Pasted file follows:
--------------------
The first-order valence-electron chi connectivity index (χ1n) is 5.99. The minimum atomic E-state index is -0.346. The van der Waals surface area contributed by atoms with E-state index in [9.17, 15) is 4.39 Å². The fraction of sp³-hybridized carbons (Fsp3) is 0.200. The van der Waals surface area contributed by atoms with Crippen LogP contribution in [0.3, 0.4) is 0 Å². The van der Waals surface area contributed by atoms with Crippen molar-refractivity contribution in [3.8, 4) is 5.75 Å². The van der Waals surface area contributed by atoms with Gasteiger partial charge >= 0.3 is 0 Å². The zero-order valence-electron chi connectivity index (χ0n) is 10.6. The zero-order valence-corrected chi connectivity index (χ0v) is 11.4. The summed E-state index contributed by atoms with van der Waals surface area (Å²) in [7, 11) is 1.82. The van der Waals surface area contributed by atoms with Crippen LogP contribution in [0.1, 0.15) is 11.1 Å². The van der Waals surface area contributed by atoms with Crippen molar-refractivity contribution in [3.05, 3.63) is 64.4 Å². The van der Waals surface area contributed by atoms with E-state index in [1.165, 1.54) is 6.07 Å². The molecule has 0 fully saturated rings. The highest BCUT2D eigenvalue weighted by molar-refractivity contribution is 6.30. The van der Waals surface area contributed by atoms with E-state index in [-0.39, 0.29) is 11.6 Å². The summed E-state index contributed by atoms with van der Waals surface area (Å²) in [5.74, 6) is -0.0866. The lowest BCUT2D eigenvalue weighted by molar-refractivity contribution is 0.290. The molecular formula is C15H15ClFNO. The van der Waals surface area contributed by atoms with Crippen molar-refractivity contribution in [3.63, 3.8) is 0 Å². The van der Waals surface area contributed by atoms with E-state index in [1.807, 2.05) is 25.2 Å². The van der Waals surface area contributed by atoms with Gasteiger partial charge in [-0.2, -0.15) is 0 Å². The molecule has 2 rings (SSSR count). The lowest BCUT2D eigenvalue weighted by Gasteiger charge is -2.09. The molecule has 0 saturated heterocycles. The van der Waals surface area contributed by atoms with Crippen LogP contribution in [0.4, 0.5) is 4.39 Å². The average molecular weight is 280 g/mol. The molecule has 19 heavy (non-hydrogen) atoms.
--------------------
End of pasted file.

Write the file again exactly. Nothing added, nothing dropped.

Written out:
The first-order valence-electron chi connectivity index (χ1n) is 5.99. The minimum atomic E-state index is -0.346. The van der Waals surface area contributed by atoms with E-state index in [9.17, 15) is 4.39 Å². The fraction of sp³-hybridized carbons (Fsp3) is 0.200. The van der Waals surface area contributed by atoms with Crippen LogP contribution in [0.3, 0.4) is 0 Å². The van der Waals surface area contributed by atoms with Crippen molar-refractivity contribution in [3.8, 4) is 5.75 Å². The van der Waals surface area contributed by atoms with Gasteiger partial charge >= 0.3 is 0 Å². The zero-order valence-electron chi connectivity index (χ0n) is 10.6. The zero-order valence-corrected chi connectivity index (χ0v) is 11.4. The summed E-state index contributed by atoms with van der Waals surface area (Å²) in [7, 11) is 1.82. The van der Waals surface area contributed by atoms with Crippen LogP contribution in [0.1, 0.15) is 11.1 Å². The van der Waals surface area contributed by atoms with Crippen molar-refractivity contribution in [3.05, 3.63) is 64.4 Å². The van der Waals surface area contributed by atoms with E-state index in [1.165, 1.54) is 6.07 Å². The molecule has 0 fully saturated rings. The highest BCUT2D eigenvalue weighted by molar-refractivity contribution is 6.30. The van der Waals surface area contributed by atoms with E-state index in [-0.39, 0.29) is 11.6 Å². The summed E-state index contributed by atoms with van der Waals surface area (Å²) in [5.74, 6) is -0.0866. The lowest BCUT2D eigenvalue weighted by molar-refractivity contribution is 0.290. The molecular formula is C15H15ClFNO. The van der Waals surface area contributed by atoms with Crippen molar-refractivity contribution in [3.63, 3.8) is 0 Å². The van der Waals surface area contributed by atoms with E-state index in [1.807, 2.05) is 25.2 Å². The van der Waals surface area contributed by atoms with Gasteiger partial charge in [-0.2, -0.15) is 0 Å². The molecule has 2 rings (SSSR count). The lowest BCUT2D eigenvalue weighted by Gasteiger charge is -2.09. The molecule has 0 saturated heterocycles. The van der Waals surface area contributed by atoms with Crippen LogP contribution in [0.4, 0.5) is 4.39 Å². The average molecular weight is 280 g/mol. The molecule has 19 heavy (non-hydrogen) atoms.